“I always thought that ‘warming up the horse’ was plodding around the round-pen or arena to get my schooling horse’s muscles moving and us kind of reacquainted.” Candace Wade shares her latest “late-in-life lesson rider” revelation.
“Thump on the head” revelations are one of the many perks I get from riding horses. Yes, I am the “ever-student-late-in-life-rider” writer at Horse Nation. My latest discovery is what “go warm up the horse” really means.
My riding instructor rattled my reins when she urged me to consider competing in the “Geezer Novice” level of the dressage competition at the farm this spring. My first sputtering response was that I can barely spell dressage let alone perform a memorized pattern – in front of (gulp) people – and a (double gulp) judge. Then my “compete with myself” gene kicked in and I saw ribbon-fueled stars in my eyes. I agreed.
Learning patterns. Counting steps. Staying on the rail. Struggling to make circles that didn’t look like ostrich eggs. Crisp salute on “X.” You know the drill. But, the big “Why didn’t I know this years ago?” was what warm-up means. Hold the following lagniappe for later — complaining that your horse feels too lazy or “not forward” enough for what you are trying to accomplish. Note: Keep in mind I’m talking about recreational riders like me. Wait, maybe any rider.
I always thought that “warming up the horse” was plodding around the round-pen or arena to get my schooling horse’s muscles moving and us kind of reacquainted. On a trail ride, it meant starting at a slow, ambling walk. When I unzip my riding vest, we are “warmed up.” What one misses by being ignorant.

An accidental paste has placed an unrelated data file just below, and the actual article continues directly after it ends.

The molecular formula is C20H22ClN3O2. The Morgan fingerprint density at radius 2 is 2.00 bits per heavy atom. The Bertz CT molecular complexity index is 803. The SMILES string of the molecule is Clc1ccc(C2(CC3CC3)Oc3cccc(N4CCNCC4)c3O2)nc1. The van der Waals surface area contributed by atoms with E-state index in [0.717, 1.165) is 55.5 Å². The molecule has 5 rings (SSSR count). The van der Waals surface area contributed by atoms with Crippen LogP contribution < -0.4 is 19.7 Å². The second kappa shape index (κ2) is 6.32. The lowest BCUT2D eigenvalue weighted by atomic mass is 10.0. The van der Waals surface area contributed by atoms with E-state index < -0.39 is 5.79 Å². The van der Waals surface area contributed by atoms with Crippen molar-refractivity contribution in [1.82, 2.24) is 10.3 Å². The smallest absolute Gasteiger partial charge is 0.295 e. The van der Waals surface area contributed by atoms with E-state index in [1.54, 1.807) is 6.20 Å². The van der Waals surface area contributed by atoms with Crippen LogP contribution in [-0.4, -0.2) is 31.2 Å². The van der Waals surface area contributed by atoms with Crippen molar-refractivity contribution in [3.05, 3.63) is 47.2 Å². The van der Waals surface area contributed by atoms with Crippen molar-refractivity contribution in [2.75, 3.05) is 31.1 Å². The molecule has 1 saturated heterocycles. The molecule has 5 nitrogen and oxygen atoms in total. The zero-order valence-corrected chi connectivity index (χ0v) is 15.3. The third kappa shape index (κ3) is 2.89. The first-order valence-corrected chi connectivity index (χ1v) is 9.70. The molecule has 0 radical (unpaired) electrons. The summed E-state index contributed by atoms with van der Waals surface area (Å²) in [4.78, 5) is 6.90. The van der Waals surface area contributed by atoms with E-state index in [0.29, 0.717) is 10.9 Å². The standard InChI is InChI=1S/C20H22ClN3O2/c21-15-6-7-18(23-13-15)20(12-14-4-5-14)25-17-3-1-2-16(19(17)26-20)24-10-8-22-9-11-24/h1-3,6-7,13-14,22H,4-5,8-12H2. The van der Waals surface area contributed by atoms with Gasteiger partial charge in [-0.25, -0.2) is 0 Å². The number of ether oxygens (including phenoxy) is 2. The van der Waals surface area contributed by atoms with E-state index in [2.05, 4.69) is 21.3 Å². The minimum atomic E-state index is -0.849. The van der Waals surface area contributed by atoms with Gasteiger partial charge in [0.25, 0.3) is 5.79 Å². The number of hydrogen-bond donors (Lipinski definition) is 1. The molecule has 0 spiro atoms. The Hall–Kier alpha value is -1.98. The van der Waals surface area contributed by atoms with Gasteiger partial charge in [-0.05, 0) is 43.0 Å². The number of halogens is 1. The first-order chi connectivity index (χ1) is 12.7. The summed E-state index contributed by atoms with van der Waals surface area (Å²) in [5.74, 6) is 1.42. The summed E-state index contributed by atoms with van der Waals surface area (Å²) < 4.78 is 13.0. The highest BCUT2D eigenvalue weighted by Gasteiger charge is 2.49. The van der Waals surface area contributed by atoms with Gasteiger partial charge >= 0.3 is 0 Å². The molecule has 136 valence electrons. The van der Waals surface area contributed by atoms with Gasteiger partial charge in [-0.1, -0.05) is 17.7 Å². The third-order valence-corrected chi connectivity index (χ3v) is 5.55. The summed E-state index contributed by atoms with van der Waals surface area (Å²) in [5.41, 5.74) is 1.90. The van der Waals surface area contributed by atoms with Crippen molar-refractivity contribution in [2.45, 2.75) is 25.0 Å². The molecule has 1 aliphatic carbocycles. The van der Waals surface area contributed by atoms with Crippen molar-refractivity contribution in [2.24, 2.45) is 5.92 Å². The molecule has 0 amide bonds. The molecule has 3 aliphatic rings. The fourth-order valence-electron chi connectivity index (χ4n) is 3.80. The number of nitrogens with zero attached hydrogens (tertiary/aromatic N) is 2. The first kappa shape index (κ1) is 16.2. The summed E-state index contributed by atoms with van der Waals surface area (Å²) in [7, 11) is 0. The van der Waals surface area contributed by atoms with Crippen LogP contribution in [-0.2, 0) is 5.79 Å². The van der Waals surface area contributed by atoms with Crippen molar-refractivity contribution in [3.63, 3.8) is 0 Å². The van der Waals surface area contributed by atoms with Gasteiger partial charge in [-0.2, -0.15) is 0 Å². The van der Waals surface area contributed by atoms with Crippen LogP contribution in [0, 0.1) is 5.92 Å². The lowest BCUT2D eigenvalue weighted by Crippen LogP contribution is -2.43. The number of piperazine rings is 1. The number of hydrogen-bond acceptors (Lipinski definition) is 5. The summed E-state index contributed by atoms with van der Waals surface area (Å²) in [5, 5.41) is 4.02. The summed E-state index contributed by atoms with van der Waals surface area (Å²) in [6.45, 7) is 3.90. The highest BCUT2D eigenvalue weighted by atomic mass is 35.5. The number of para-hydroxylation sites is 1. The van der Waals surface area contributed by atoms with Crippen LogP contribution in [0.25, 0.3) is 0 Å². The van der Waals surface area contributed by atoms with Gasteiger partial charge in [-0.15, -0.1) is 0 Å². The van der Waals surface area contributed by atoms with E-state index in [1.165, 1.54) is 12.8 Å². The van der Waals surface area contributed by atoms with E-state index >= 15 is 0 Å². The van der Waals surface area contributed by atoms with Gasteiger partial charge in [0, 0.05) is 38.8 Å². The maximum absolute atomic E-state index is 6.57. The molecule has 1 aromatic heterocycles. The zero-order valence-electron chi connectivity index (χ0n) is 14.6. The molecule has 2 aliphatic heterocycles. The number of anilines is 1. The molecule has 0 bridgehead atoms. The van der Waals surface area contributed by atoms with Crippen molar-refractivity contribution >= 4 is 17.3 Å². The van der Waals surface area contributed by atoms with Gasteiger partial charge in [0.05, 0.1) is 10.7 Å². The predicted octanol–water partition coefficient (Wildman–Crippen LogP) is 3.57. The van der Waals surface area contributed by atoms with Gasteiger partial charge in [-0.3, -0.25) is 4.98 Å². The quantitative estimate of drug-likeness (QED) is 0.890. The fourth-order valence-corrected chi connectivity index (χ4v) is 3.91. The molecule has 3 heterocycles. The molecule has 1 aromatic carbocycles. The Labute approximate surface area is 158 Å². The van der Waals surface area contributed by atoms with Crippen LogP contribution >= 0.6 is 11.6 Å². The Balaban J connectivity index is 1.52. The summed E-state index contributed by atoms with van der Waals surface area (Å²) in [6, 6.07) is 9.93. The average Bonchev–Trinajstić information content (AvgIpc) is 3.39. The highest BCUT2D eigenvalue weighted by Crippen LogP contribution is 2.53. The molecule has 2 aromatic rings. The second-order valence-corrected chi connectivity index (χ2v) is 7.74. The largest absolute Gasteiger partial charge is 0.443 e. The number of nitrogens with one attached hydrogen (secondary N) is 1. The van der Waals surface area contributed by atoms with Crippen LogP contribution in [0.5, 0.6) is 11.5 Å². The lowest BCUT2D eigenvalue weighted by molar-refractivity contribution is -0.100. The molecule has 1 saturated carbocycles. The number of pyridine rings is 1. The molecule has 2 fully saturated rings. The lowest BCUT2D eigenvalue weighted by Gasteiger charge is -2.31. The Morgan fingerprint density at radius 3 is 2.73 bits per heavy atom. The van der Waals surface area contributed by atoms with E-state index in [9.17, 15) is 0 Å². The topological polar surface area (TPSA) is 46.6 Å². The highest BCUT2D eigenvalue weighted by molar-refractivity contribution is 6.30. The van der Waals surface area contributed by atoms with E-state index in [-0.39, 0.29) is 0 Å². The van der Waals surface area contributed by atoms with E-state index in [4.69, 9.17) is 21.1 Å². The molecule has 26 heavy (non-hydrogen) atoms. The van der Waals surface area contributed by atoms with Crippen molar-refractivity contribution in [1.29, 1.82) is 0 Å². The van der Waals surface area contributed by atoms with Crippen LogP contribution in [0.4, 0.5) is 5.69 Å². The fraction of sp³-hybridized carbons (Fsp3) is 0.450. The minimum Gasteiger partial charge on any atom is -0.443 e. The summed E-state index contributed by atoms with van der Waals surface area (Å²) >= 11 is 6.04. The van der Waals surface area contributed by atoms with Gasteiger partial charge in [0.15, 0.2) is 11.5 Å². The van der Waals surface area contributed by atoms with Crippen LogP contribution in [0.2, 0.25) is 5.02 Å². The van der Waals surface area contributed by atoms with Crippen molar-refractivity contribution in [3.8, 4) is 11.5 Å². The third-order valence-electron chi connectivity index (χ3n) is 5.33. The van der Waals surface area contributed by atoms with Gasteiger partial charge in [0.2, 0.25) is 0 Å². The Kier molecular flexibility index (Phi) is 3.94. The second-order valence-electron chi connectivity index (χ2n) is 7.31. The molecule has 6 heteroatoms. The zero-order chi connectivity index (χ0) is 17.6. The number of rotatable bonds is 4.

My equine partner knows the dressage pattern like an automaton. We had no oomph. She lagged out of the corners and our free walk was somnambulance on the hoof. My instructor offered, “Go out and warm her up.” Huh? “Get her into a good trot and canter. Wake her up.” I did. We trotted back into the pattern and my lovely schooling horsey sparkled.
What I learned: My horse’s mind was cold. She was on autopilot and we didn’t share energy or enthusiasm. Back to “My horse feels lazy, isn’t ‘forward’ enough and she isn’t ‘present’.” That was my doing, not hers. 1. I wasn’t internalizing enough energy to share it with her, and 2. I hadn’t warmed up her mind. Besides not understanding the concept of warm-up, I had to stop feeling sorry for her and being grandmotherly to her because she was a schooling horse. Kindness is being a sage partner and helping her feel engaged and enthusiastic with me.
I can feel her working with me now. She’ll try to get away with a bit of slogging, but I can now catch her while she’s thinking and urge her forward. Everything we do together has improved. She seems to enjoy our work together. Wheee!
Our “Geezer Novice” dressage competition is looming in the next week. If I help my horse and stay out of her way, she will carry me through to… not being the worst. I just need to be ready if she jumps out of the arena (as she did last week) to grin and shout “yeehaw!”